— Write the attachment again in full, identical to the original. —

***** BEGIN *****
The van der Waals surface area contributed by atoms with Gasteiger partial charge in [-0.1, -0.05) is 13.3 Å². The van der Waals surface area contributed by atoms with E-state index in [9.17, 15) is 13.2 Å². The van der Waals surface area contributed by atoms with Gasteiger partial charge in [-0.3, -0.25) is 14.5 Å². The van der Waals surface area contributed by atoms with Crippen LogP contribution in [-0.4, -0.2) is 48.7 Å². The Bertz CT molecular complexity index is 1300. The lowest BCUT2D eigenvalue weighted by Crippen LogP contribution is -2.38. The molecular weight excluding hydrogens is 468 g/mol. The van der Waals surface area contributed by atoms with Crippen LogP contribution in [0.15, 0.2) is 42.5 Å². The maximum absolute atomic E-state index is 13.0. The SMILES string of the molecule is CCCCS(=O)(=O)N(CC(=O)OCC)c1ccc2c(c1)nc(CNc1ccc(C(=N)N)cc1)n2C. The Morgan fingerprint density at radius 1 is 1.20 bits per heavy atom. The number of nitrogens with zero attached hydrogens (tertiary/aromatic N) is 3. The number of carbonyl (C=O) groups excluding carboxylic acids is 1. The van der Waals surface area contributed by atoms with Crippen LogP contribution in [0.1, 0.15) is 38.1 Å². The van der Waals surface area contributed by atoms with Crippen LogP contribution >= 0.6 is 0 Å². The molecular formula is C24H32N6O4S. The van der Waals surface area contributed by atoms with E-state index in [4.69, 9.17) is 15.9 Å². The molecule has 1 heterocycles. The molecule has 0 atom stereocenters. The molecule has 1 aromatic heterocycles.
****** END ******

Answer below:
The van der Waals surface area contributed by atoms with Gasteiger partial charge in [-0.1, -0.05) is 13.3 Å². The van der Waals surface area contributed by atoms with E-state index in [9.17, 15) is 13.2 Å². The van der Waals surface area contributed by atoms with Gasteiger partial charge in [-0.3, -0.25) is 14.5 Å². The van der Waals surface area contributed by atoms with Crippen LogP contribution in [-0.4, -0.2) is 48.7 Å². The Bertz CT molecular complexity index is 1300. The lowest BCUT2D eigenvalue weighted by Crippen LogP contribution is -2.38. The molecular weight excluding hydrogens is 468 g/mol. The van der Waals surface area contributed by atoms with Crippen LogP contribution in [0.15, 0.2) is 42.5 Å². The maximum absolute atomic E-state index is 13.0. The SMILES string of the molecule is CCCCS(=O)(=O)N(CC(=O)OCC)c1ccc2c(c1)nc(CNc1ccc(C(=N)N)cc1)n2C. The Morgan fingerprint density at radius 1 is 1.20 bits per heavy atom. The number of nitrogens with zero attached hydrogens (tertiary/aromatic N) is 3. The number of carbonyl (C=O) groups excluding carboxylic acids is 1. The van der Waals surface area contributed by atoms with Crippen LogP contribution in [0.1, 0.15) is 38.1 Å². The van der Waals surface area contributed by atoms with Crippen LogP contribution >= 0.6 is 0 Å². The molecular formula is C24H32N6O4S. The van der Waals surface area contributed by atoms with E-state index in [4.69, 9.17) is 15.9 Å². The molecule has 1 heterocycles. The molecule has 0 atom stereocenters. The molecule has 1 aromatic heterocycles.